State of Play
Directed by Kevin Macdonald
Written by Matthew Michael Carnahan
Starring Russell Crowe, Ben Affleck, and Rachel McAdams
State of Play, based on a BBC miniseries by the same name, begins with a chase: a frantic dash across busy streets and crowded stores. The person being pursued, a street criminal, finds what seems to be a safe location behind trash cans, only to be shot in the head by an unmasked assailant, an eerie individual the viewer sees at various points in the film. The next scene depicts the murder of a young woman whose death is implied by a scream as she is pushed in front of a subway train. Seemingly unrelated, the two murders set into motion a mystery thriller interweaving journalism, politics, and personal affairs. Despite this fast-paced opening, the film slows to a meandering walk as the plot develops in various locales around Washington, D.C., with twists and turns that eventually confuse the moviegoer.
Russell Crowe plays Cal McAffrey, a messy and crude, yet seasoned and well connected investigative reporter who reluctantly partners up with Della Frye, played by a tenacious and eager Rachel McAdams, to solve the mystery concerning the two initial deaths. The murdered young woman happens to be a research assistant and mistress of Congressman Stephen Collins, played by Ben Affleck, adding to the conflict. Collins had been investigating a military contracting company called PointCorps and its lucrative government deals.
Conspiracy theories, conflicts of interest, and personal intrigue pervade the film, including the fact that McAffrey and Collins were college roommates, PointCorps stands to make billions with the fall of Collins’ reputation, and most importantly of all, the eerie gunman’s identity, which is revealed at the end of the film.
The immense intricacies of the film weighed it down and serve as the main weakness for State of Play. What seemed like hours was only forty-five minutes. The percussion-heavy score became annoying closer to the end of the film with headache-inducing clangs and numbing thuds. In addition, it seems that films criticizing the military have run their course, and the oftentimes anti-military overtones in the film just sounded trite. A couple of plot holes added to the confusion, especially near the end. The end itself, although rather predictable, gave an uneasy, unsatisfied feeling, much like eating a stale cookie.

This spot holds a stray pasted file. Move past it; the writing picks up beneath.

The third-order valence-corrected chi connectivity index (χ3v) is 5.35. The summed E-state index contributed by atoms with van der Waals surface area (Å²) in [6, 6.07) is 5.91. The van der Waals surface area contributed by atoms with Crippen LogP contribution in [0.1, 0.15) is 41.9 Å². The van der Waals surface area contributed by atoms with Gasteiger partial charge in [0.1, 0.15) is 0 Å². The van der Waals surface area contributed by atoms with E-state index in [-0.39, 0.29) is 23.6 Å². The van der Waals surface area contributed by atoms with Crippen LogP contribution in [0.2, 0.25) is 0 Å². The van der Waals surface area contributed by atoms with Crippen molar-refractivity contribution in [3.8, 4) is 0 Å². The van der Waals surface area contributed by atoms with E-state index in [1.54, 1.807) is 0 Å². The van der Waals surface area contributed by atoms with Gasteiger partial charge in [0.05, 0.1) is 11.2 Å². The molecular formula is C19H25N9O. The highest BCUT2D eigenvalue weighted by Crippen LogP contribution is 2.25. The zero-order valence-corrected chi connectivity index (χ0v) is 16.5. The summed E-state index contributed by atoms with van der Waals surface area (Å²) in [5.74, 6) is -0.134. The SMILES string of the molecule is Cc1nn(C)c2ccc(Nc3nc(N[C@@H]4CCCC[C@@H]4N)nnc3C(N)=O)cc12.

Despite the complex web of relationships, clichéd lines (Affleck stating “You are my only friend,” to Crowe in his apartment), and a somewhat deflated ending concluding a disorganized resolution, State of Play provides an interesting look into the relationship between journalism and politics. It touches on the aspects of the new age of journalism, viewed through the lens of the Internet and blogs. The overall role of journalism is addressed in State of Play: whether it is to seek the truth or whether it is to mold public opinion. Quests for real answers often give way to sensationalist human interest stories. The former exhibits public service, while the latter sells and makes a profit.
Crowe’s character demonstrates the nitty-gritty life of a good journalist — one who plays hard ball, goes with his guts, risks his life, and, ultimately, gets the story at the end of the day. Frye’s blogging prowess and youthful energy represent what many perceive to be the new era of journalism as many papers face hard financial times and reduced readership. This tension is demonstrated in the development of the film and is reconciled as Frye discovers the bleaker side of journalism and human nature.
In any event, the attention to detail made the viewing experience worthwhile. The subtleties in the different shots, including one of McAffrey’s desk that shows a Mike Luckovich cartoon (kudos if you find it) helped me appreciate the direction of State of Play. McAffrey’s editor, played by Helen Mirren, provided much needed comic relief only a veteran British actress could bring. Granted, although I am a sucker for good film technique, the film as a whole was average at best: it stated loud and clear the importance of the press while getting lost in its own intricate, and, at times, convoluted trail of evidence.